By Sid Perkins
Some of the most powerful explosions in the universe just got a bit more varied. Astronomers have already categorized two broad groups of supernovae: type Ia supernovae presumed to result from the complete disruption of a white dwarf star, and the type II, Ib, and Ic supernovae thought to explode when the core of giant star collapses. Now, they say that a type of exploding star first thought to be an unusual sort of type Ia supernova is actually a different class of supernova altogether.
Explosions of these stars, dubbed type Iax, release somewhere between 1% and 50% the energy of a type Ia supernova, and there are hints that in many cases a remnant of the star may survive the initial outburst. Like type Ia supernovae (but unlike the smaller, garden-variety exploding stars called novae), spectra of type Iax stars don't include any signs of hydrogen. Most of the 25 stars share more than 25 different characteristics—a sign that the stars probably not only look alike but are physically similar, the researchers report online and in a forthcoming issue of The Astrophysical Journal.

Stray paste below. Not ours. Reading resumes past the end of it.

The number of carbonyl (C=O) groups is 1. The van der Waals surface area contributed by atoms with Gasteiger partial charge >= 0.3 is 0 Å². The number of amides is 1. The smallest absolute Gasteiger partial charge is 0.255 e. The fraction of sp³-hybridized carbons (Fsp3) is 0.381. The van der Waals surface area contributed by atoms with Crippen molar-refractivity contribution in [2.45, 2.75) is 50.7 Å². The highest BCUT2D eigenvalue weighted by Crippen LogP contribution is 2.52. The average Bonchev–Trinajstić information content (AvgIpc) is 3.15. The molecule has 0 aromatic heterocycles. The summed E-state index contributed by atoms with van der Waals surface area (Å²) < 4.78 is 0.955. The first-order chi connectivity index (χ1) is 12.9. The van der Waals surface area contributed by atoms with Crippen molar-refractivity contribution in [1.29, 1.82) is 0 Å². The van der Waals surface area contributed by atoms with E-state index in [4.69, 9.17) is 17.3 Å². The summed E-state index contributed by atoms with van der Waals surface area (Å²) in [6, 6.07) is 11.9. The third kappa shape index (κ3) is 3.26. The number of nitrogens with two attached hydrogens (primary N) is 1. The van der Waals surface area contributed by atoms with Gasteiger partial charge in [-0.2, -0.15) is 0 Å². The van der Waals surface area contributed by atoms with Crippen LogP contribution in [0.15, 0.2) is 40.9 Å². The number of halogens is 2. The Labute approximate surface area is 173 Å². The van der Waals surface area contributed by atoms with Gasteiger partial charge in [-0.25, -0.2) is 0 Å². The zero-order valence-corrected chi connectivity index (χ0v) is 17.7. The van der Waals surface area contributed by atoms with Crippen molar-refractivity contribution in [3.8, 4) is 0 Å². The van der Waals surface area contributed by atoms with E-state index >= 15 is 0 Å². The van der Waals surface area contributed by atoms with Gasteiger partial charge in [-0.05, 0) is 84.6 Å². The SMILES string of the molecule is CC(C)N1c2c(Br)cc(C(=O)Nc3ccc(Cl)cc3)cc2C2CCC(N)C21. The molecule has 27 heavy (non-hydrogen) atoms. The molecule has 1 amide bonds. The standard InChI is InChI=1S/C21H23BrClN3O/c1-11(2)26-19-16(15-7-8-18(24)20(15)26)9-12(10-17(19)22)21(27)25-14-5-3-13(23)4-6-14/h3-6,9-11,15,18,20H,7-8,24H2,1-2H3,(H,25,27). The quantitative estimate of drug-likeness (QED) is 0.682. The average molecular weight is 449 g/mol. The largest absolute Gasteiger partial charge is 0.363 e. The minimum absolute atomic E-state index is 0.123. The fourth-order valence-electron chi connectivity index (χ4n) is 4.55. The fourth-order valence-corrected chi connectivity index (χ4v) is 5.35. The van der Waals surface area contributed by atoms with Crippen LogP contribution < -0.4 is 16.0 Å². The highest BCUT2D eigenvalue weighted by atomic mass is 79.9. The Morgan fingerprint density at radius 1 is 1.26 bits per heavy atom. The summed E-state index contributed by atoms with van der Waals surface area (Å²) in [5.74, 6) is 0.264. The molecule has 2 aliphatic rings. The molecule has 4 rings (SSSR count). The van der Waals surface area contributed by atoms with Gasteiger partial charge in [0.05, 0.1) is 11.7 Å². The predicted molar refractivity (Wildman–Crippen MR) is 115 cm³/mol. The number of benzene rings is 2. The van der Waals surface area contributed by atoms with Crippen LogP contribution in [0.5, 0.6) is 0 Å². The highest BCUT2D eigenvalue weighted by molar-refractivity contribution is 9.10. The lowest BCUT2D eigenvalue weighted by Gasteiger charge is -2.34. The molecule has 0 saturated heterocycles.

Type Iax supernovae most likely form in binary star systems when a superdense, carbon- and oxygen-rich white dwarf star (center of disk at left) robs material from its helium-rich partner, eventually accumulating enough mass on its surface to trigger an explosion.
Astronomers likely have discovered so few type Iax supernovae only because they are faint, not because they are rare: The team estimates that for every 100 type Ia supernovae explosions that occur, there are about 31 type Iax supernovae.
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